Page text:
Name: Görkem Uzun
Position: Chief Engineer
Years in current position: 1
Years in industry: 7
When I was little, I always wanted to be a sailor or pilot. Maybe I could have been a pilot if I didn’t choose this path.
Before getting my start in yachting, I actually was working on ships. My best friend told me there is a job opportunity to work in the yacht sector, and that’s how I began.
The most challenging part of the job is the job itself because you need to know everything. You can’t get any help in the middle of the sea — you need to fix it somehow.
I have seen a lot of challenging mechanical failures, but if I needed to choose one, it would be when I was maneuvering the main engine shut off and we couldn’t start, as the starting air distributor was not working. We almost hit the dock.
The biggest issue facing yacht engineers today might be dirty seawater: it can clog the pressure of seawater and it’s going to raise the engine temperatures and even affect the A/C. Also, some marinas have low voltage so you always should be checking it because low voltage can damage electricals.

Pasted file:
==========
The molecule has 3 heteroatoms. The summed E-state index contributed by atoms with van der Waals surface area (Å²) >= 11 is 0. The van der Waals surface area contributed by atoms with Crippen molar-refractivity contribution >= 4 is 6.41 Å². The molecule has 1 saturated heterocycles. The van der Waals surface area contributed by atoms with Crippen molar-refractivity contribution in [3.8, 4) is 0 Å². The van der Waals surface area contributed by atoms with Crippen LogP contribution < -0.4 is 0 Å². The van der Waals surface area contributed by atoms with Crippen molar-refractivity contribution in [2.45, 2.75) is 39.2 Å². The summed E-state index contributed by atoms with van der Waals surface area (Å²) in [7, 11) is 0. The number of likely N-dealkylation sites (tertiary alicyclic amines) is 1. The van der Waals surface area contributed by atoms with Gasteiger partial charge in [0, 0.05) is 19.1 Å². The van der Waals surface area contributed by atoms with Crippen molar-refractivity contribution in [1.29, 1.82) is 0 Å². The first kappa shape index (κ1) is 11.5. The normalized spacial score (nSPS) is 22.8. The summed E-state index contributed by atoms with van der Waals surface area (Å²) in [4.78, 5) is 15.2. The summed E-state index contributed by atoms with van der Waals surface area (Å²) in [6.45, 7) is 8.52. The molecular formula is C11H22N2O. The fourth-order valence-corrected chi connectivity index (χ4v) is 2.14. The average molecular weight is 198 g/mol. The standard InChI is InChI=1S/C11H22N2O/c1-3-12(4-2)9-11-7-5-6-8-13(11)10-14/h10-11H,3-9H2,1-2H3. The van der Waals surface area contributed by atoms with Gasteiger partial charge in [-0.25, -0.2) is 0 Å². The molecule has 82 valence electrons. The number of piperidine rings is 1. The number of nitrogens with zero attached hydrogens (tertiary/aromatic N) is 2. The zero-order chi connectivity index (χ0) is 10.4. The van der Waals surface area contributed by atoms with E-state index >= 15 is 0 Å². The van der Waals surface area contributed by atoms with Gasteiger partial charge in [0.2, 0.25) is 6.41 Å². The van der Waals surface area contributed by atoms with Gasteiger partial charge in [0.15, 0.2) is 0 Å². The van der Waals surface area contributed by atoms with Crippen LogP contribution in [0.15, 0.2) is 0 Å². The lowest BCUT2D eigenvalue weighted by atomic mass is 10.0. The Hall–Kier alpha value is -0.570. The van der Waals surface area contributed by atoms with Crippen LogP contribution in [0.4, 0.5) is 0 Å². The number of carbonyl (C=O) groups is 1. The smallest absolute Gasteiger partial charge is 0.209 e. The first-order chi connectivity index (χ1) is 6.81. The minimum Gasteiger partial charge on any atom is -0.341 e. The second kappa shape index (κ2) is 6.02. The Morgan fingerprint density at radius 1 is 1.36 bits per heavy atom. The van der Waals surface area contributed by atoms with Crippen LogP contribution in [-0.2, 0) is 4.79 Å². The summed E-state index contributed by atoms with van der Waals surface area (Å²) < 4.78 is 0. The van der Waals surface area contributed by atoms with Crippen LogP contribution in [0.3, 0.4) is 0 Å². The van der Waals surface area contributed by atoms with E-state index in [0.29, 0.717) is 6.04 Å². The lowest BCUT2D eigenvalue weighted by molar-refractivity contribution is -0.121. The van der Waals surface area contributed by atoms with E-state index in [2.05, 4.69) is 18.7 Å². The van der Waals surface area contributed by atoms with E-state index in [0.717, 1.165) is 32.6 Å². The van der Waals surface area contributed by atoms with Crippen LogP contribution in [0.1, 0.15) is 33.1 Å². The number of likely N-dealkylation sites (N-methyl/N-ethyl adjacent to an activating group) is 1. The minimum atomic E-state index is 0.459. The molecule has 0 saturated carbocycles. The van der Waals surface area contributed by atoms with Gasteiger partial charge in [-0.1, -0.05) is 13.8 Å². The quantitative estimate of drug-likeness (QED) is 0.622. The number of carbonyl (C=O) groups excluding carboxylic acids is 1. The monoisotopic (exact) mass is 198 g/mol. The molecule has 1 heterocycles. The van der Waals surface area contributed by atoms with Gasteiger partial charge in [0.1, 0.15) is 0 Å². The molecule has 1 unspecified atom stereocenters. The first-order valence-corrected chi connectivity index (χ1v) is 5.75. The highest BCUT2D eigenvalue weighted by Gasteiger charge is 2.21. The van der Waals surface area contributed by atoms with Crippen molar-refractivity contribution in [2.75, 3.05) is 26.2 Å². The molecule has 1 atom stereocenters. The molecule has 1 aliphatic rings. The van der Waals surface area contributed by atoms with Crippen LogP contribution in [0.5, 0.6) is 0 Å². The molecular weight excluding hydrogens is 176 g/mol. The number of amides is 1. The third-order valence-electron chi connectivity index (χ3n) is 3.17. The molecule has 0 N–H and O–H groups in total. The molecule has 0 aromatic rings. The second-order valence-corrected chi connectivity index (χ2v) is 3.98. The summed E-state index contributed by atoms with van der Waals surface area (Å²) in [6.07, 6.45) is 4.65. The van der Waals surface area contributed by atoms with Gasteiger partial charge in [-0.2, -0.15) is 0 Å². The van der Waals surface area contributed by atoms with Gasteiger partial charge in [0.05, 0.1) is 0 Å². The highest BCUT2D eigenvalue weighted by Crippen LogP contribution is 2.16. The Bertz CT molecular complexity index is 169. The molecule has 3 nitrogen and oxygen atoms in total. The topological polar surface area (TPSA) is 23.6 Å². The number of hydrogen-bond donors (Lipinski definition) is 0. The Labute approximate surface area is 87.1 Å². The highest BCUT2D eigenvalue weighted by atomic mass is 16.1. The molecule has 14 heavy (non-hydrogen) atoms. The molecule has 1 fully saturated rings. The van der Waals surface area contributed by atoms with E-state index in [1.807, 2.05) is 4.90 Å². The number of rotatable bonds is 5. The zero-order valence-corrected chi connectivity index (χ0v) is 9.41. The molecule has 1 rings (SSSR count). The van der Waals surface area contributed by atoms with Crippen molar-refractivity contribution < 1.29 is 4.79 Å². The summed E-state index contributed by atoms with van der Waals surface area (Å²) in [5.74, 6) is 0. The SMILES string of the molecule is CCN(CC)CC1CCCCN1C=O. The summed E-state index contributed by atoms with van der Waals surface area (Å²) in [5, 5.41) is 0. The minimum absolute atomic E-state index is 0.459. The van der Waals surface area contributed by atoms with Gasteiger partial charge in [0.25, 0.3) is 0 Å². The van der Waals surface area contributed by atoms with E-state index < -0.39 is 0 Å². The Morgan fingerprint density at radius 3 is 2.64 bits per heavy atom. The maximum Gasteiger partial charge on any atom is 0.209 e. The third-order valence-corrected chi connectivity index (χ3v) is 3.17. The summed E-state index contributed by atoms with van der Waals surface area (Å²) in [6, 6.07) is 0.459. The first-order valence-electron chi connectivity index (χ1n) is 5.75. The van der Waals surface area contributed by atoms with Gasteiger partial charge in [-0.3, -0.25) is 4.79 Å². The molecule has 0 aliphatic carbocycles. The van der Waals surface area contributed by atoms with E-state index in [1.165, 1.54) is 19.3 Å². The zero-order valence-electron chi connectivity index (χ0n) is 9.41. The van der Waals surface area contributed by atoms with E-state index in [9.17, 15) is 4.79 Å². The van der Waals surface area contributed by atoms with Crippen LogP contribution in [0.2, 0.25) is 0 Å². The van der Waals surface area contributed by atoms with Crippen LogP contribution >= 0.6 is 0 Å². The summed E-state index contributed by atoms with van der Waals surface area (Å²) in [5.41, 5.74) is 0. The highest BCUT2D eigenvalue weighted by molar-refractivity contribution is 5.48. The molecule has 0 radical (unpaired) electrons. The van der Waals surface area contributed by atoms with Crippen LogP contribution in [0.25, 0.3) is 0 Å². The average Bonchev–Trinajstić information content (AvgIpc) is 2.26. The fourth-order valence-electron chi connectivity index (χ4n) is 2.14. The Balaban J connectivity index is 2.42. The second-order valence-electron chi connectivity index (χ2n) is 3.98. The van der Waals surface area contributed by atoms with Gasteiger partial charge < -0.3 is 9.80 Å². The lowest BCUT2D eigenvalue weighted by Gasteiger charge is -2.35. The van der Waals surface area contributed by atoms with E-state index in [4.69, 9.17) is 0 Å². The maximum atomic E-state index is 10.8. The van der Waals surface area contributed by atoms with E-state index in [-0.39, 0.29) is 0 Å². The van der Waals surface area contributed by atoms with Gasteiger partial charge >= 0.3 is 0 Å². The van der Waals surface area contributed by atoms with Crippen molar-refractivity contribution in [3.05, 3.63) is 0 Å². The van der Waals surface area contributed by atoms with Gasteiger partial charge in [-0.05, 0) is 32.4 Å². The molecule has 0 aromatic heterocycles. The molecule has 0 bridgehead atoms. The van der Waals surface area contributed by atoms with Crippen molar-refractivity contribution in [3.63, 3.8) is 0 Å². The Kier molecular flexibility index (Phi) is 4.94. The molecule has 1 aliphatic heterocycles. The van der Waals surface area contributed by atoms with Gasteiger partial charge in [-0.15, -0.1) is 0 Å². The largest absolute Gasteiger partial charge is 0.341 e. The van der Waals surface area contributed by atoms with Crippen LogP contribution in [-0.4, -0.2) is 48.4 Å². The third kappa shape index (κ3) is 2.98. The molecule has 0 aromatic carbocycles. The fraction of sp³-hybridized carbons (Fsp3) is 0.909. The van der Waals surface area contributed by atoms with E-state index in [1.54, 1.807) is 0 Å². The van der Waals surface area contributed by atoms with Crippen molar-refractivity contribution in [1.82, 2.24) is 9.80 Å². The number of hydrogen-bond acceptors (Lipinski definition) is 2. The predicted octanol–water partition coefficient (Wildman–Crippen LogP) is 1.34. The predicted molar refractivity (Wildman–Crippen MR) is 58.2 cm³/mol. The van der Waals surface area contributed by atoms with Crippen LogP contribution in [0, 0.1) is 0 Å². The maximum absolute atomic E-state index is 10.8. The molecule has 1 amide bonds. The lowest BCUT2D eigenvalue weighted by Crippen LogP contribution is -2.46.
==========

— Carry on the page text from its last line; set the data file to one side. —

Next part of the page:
My advice for those looking to get started is to first check how the sea affects you because if you get seasick and can’t do your job, [I] imagine that it’s going to be torture for you.
My advice for those looking to impress on the job is to show your troubleshooting skills and be practical.
I’m 27, so my most significant achievement is being a chief engineer at such a young age. Through yachting, I’ve learned that I really like to fix things.
The best part about my job is many-fold: traveling around the world and touching different cultures; that is to say, meeting new people and learning new things I never knew until I saw these different lifestyles. It’s also earning what I desire — I know that not everyone gets paid enough for their job, so I’m grateful that I do.
Follow Görkem Uzun on Instagram @grkmuzn.
This column originally ran in the December 2020 issue of Dockwalk.